What is consensus building?
Consensus building is a process that allows participants to build rapport through discussions that assist in developing better communication, relationships, agreed understanding of the issues and ultimately enhanced and coordinated response. Consensus building, is akin to collaborative problem solving and collaboration, and can assist groups to reach agreement on conflicting proposals and /or to problem-solve.
Consensus building does not equal consensus – it is the process used by which consensus could be reached – but is not mandatory. It may lead to other forms of decision making, but generally its objective is a better solution acceptable and supported by most if not all of the stakeholders.
What is a Consensus Building Process?
Castagna Consulting Group serves as the facilitator in the consensus process. Representatives of all the necessary interests with a stake in an issue work together to find mutually acceptable solutions. Successful consensus building processes follow several guiding principles:
Consensus decision-making – Participants make decisions by agreement rather than by majority vote.
Collaborative problem-solving – A collaborative problem-solving or “win-win” negotiation techniques are used to help address different positions, opinions and proposals.
Inclusiveness – All necessary interests are represented or, at a minimum, approve of the discussions.
Accountability – Participants usually represent stakeholder groups or interests. They are accountable both to their constituents and to the process.
Facilitation – Castagna Consulting Group as an impartial facilitator, is accountable to all participants. We manage the process, ensures that ground rules are followed, and helps maintain a productive climate for communication and problem solving.
Flexibility – Participants design a process and address the issues in a manner they determine most suitable to the situation.
Shared control – Participants share responsibility for setting the ground rules for a process and for creating outcomes.
Commitment to implementation – The sponsor and all stakeholder groups commit to carrying out their agreement. Consensus-building emphasizes cooperation in sharing information and airing differences, which provides an opportunity to test assumptions, question our biases and for new ideas to emerge. It also affects how members experience the process and the value of their contributions.
When to use a consensus building approach?
A concensus building approach is most useful when:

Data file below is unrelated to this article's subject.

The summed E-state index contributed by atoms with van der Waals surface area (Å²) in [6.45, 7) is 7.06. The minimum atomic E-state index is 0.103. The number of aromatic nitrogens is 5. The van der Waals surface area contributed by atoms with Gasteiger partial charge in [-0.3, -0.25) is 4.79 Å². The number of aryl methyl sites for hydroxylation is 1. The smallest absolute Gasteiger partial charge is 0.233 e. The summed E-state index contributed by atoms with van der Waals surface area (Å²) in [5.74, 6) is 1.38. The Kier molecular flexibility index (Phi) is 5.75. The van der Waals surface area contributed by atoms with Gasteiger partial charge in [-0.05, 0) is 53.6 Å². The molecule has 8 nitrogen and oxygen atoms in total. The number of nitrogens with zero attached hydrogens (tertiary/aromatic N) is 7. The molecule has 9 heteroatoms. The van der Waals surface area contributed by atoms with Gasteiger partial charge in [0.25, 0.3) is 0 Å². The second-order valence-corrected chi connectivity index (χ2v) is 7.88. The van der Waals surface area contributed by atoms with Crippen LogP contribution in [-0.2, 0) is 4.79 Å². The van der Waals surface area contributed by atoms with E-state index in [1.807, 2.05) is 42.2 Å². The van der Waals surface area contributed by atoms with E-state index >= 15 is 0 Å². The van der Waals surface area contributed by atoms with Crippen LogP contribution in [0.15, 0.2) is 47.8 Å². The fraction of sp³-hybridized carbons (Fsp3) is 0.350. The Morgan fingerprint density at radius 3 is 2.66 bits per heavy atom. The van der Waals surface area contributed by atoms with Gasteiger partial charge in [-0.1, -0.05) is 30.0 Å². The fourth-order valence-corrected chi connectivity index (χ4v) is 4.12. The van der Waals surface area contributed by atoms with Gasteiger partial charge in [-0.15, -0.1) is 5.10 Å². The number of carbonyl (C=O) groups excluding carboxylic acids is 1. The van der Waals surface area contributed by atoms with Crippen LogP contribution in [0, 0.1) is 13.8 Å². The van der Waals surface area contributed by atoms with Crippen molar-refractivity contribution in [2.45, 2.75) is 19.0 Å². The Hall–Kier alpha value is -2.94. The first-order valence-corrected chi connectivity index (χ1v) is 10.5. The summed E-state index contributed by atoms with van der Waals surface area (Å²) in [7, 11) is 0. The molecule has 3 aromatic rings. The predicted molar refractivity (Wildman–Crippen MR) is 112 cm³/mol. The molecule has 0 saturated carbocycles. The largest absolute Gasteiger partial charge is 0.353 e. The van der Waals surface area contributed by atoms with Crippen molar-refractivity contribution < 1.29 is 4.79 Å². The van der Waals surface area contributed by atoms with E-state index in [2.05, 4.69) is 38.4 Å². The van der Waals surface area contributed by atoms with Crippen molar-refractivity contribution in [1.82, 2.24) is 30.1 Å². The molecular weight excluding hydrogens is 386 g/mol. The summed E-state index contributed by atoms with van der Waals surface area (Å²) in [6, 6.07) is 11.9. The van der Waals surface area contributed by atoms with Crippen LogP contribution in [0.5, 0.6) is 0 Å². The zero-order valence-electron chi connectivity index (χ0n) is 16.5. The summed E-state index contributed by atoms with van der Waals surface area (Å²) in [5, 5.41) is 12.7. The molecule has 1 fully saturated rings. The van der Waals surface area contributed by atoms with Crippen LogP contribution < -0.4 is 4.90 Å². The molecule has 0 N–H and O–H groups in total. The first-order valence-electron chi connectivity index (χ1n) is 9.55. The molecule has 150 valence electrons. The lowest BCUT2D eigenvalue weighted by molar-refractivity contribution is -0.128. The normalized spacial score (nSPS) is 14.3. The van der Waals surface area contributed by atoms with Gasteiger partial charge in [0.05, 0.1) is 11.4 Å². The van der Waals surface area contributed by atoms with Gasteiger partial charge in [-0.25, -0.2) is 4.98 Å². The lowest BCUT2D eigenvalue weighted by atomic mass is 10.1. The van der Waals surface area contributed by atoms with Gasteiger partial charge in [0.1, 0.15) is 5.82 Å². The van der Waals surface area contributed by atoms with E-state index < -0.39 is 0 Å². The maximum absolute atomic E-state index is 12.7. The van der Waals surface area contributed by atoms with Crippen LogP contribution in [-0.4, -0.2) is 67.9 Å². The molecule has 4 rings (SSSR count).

- Participants have perspectives and information that are potentially valuable to the decision-making, prioritisation and planning process
- Partner “buy in” plays a vital motivational role with real consequences for commitment and follow-through
- The way forward is in doubt and/or solutions are ambiguous
- Solutions require interdependent action by stakeholders
- You want the participants to feel ownership for priorities and decisions reached
- Power, information & implementation is fragmented among many stakeholders
- Stakeholders hold conflicting views yet unity on major decisions is required to uphold standards
- “Good” Relationship among key stakeholders are needed in the future
When should a consensus building approach not be used?
Concensus building is not appropriate for all situations, including:
- When the problem is not complex and/or where the solutions to implement are highly technical, clearly obvious, or options are severely limited
- Humanitarian standards and objectives are being compromised or threatened
- Another decision making process is more efficient and effective
- Stakeholders are extremely politicized
- Decision-makers are not at the table
What factors contribute to consensus building
As a Consensus Building Facilitator, we play a key role in coordinating the process. Some techniques for doing this include:
- Keep the group focused on the common problem to be solved.
- Remember and review common goals.
- Remain calm and respectful to all members.
- Use active listening and questioning skills.
- Communicate openly.
- Focus on and explore underlying interests. Solutions are found among the interests – not in the position that each party brings to the table. Approach the decision or discussion with a “problem-solving” mindset rather than an adversarial mindset.
- Avoid demonizing those who may prove difficult. Use active listening skills to learn why they may object or resist the actions or decisions of the group.
- Trust the process – believe that you can reach agreement and infuse this belief throughout the group.
- Identify and grow the “zones of agreement” – these are those areas and priorities on which the group agrees
- Break larger groups down into smaller groups tasked with specific responsibilities. It is easier to work out agreement with a smaller group of representatives (6-8 people) than with a larger group.